Academic journal article Education

Elementary-School Mathematics Instruction and Achievement of Fourth-Grade Students in Japan: Findings from the TIMSS 2007 Assessment

Academic journal article Education

Elementary-School Mathematics Instruction and Achievement of Fourth-Grade Students in Japan: Findings from the TIMSS 2007 Assessment

Article excerpt

Results from recent international assessments have indicated that students in Japan typically score above international averages on mathematics knowledge and application (Martin, Mullis, & Foy, 2008). These assessment findings have led to research studies that have examined student and instructional factors associated with the mathematics achievement of students in Japan (Leung, 2001; Stigler, Gallimore, & Hiebert, 2000). Findings from recent research indicate that several specific instructional factors contribute to the achievement of Japanese students in mathematics (House & Telese, 2008).

A number of research studies have examined instructional practices used in Japanese mathematics classrooms. Several studies have indicated that class sessions spend extensive time examining multiple solutions to a single problem and explore a number of problem-solving strategies (Becker, Silver, Kantowski, Travers, & Wilson, 1990; Sawada, 1999). Further, mathematical information presented during a specific class session is typically linked to ideas covered in prior classes and content that will be discussed in future lessons on the same topic (Shimizu, 2007). Similarly, units of instruction are typically designed to be consistent with the chapters in the textbook and classroom discussions are linked with student learning of the mathematical content (Sekiguchi, 2006). Recent findings also indicate that elementary-school students in Japan engage in cooperative learning activities and discuss their solutions with each other (Fujita, Yamamoto, & Miyawaki, 2007). Finally, a computer-based game has been developed to prepare instructional objectives, present lesson content, and manage lesson situations in order to present real-world mathematical connections in mathematics classrooms in Japan (Matsuda, 2008).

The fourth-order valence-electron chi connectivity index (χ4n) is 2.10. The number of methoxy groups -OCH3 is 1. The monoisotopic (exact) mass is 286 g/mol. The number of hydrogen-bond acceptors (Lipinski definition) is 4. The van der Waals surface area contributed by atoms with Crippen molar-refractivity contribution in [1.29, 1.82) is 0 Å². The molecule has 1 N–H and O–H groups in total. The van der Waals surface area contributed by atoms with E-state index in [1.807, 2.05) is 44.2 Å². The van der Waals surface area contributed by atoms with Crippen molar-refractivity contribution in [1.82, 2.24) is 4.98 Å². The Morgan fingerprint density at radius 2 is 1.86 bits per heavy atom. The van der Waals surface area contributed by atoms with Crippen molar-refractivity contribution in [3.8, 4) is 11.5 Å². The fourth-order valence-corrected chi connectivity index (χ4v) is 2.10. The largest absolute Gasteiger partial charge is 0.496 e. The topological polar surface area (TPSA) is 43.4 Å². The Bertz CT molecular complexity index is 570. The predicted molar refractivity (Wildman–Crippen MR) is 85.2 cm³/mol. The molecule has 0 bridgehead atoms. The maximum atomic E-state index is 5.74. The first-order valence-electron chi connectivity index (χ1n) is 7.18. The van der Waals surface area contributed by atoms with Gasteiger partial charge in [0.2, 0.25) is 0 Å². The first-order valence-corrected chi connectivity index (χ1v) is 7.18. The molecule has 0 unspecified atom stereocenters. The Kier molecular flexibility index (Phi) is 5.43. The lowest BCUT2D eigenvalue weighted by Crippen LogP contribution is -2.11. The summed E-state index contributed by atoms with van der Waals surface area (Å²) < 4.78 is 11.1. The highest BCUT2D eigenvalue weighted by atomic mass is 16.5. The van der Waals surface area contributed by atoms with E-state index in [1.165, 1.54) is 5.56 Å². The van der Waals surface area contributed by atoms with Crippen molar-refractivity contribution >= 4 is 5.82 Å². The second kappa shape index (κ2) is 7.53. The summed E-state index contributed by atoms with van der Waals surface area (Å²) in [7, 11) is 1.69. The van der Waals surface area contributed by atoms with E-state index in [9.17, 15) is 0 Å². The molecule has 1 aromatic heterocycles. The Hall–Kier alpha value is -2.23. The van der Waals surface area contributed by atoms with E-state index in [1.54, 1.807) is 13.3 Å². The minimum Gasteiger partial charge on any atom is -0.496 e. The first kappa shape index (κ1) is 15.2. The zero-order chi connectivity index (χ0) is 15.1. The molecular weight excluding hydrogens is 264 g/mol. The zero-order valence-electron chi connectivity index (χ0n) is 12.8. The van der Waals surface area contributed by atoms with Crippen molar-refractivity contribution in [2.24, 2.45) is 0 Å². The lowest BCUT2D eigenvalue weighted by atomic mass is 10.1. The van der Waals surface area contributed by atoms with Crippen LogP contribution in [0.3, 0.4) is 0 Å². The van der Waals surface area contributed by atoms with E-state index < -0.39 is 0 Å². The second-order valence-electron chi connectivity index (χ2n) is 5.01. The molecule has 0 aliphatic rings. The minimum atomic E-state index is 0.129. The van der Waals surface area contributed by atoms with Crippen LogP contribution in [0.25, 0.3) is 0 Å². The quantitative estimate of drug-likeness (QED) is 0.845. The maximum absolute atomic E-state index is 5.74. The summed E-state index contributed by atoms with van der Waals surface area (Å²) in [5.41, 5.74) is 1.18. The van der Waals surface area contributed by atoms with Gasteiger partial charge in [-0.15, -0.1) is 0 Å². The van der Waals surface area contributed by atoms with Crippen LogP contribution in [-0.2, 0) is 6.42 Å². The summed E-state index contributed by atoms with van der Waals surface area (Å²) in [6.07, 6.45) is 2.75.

Data from the Trends in International Mathematics and Science Study (TIMSS) assessments have been used to investigate factors associated with mathematics achievement of students in Japan. Leung (2005) examined lessons from the TIMSS 1999 Video Study and found that classrooms in Japan spent more time on mathematical proofs and covered more complex material than classrooms in western countries. Similarly, it was noted that less time during mathematics lessons was spent on nonmathematical topics in Japanese classroom than was the case for other countries (Hiebert, et al., 2005). Further, students in mathematics classrooms in Japan were found to frequently present alternative solutions for mathematical problems (Shimizu, 1999). Findings from the TIMSS 1999 assessment indicated that frequent use of real-world mathematics examples and teacher demonstrations of procedures for solving problems were positively related to algebra achievement for eighth-grade students in Japan (House, 2006). With respect to interest in learning mathematics, it was noted that the use of classroom examples related to new topics was significantly associated with positive attitudes toward mathematics for students in Japan (House, 2003). Finally, cooperative learning activities and computer-based instruction were effectively incorporated into geometry instruction for eighth-grade students in Japan (House, 2007a). These results indicate that data from the TIMSS assessments can be used to examine instructional strategies employed for mathematics teaching and learning.

The purpose of this study was to extend previous research findings (House, 2007b) on mathematics achievement of elementary-school students in Japan by using data from the most recent TIMSS 2007 assessment. Based on findings from prior research, it was hypothesized that independent learning strategies would be positively associated with achievement test scores. It was also hypothesized that more frequent practice with basic mathematical operations and providing explanations for mathematics problems during lessons would be significantly related to mathematics achievement test scores. …

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